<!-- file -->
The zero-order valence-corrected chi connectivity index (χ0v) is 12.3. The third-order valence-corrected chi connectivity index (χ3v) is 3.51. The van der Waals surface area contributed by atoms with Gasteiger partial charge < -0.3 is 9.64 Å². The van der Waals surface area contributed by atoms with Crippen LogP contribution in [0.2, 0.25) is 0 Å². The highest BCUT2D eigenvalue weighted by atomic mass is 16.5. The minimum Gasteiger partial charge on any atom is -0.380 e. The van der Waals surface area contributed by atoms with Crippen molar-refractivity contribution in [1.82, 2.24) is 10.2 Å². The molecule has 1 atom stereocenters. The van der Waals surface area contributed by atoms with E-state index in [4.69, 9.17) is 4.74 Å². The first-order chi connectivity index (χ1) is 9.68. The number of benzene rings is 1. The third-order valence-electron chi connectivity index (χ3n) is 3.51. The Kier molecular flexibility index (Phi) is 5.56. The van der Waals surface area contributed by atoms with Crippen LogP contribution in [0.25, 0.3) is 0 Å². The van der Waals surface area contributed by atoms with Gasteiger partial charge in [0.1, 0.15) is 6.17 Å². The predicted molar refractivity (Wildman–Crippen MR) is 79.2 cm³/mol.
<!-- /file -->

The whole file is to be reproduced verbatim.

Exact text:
The zero-order valence-corrected chi connectivity index (χ0v) is 12.3. The third-order valence-corrected chi connectivity index (χ3v) is 3.51. The van der Waals surface area contributed by atoms with Gasteiger partial charge < -0.3 is 9.64 Å². The van der Waals surface area contributed by atoms with Crippen LogP contribution in [0.2, 0.25) is 0 Å². The highest BCUT2D eigenvalue weighted by atomic mass is 16.5. The minimum Gasteiger partial charge on any atom is -0.380 e. The van der Waals surface area contributed by atoms with Crippen molar-refractivity contribution in [1.82, 2.24) is 10.2 Å². The molecule has 1 atom stereocenters. The van der Waals surface area contributed by atoms with E-state index in [4.69, 9.17) is 4.74 Å². The first-order chi connectivity index (χ1) is 9.68. The number of benzene rings is 1. The third-order valence-electron chi connectivity index (χ3n) is 3.51. The Kier molecular flexibility index (Phi) is 5.56. The van der Waals surface area contributed by atoms with Crippen LogP contribution in [0.25, 0.3) is 0 Å². The van der Waals surface area contributed by atoms with Gasteiger partial charge in [0.1, 0.15) is 6.17 Å². The predicted molar refractivity (Wildman–Crippen MR) is 79.2 cm³/mol.